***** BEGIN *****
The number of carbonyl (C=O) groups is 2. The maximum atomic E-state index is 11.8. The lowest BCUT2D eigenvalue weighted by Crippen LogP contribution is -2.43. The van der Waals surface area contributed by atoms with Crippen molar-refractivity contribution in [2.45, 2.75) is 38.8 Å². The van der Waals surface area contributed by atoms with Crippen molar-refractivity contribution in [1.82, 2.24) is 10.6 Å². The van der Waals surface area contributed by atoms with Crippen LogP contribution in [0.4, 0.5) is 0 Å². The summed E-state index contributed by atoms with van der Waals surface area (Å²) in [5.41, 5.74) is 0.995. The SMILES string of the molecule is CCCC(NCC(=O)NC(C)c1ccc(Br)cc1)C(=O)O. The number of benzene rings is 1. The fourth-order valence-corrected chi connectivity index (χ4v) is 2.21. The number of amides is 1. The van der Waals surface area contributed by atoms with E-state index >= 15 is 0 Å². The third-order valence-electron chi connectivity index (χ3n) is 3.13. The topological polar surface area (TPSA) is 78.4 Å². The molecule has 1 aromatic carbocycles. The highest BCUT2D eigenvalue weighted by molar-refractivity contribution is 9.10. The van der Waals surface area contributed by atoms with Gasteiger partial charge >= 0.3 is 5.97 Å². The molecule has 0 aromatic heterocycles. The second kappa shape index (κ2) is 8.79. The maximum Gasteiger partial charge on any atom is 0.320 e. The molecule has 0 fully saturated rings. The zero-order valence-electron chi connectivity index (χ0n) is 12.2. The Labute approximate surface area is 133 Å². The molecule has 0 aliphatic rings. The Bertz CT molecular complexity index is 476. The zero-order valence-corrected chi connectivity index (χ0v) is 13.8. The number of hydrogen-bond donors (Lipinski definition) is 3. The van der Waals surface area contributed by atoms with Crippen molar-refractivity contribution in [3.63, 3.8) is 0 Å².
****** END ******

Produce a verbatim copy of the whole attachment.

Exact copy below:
The number of carbonyl (C=O) groups is 2. The maximum atomic E-state index is 11.8. The lowest BCUT2D eigenvalue weighted by Crippen LogP contribution is -2.43. The van der Waals surface area contributed by atoms with Crippen molar-refractivity contribution in [2.45, 2.75) is 38.8 Å². The van der Waals surface area contributed by atoms with Crippen molar-refractivity contribution in [1.82, 2.24) is 10.6 Å². The van der Waals surface area contributed by atoms with Crippen LogP contribution in [0.4, 0.5) is 0 Å². The summed E-state index contributed by atoms with van der Waals surface area (Å²) in [5.41, 5.74) is 0.995. The SMILES string of the molecule is CCCC(NCC(=O)NC(C)c1ccc(Br)cc1)C(=O)O. The number of benzene rings is 1. The fourth-order valence-corrected chi connectivity index (χ4v) is 2.21. The number of amides is 1. The van der Waals surface area contributed by atoms with E-state index >= 15 is 0 Å². The third-order valence-electron chi connectivity index (χ3n) is 3.13. The topological polar surface area (TPSA) is 78.4 Å². The molecule has 1 aromatic carbocycles. The highest BCUT2D eigenvalue weighted by molar-refractivity contribution is 9.10. The van der Waals surface area contributed by atoms with Gasteiger partial charge >= 0.3 is 5.97 Å². The molecule has 0 aromatic heterocycles. The second kappa shape index (κ2) is 8.79. The maximum Gasteiger partial charge on any atom is 0.320 e. The molecule has 0 fully saturated rings. The zero-order valence-electron chi connectivity index (χ0n) is 12.2. The Labute approximate surface area is 133 Å². The molecule has 0 aliphatic rings. The Bertz CT molecular complexity index is 476. The zero-order valence-corrected chi connectivity index (χ0v) is 13.8. The number of hydrogen-bond donors (Lipinski definition) is 3. The van der Waals surface area contributed by atoms with Crippen molar-refractivity contribution in [3.63, 3.8) is 0 Å².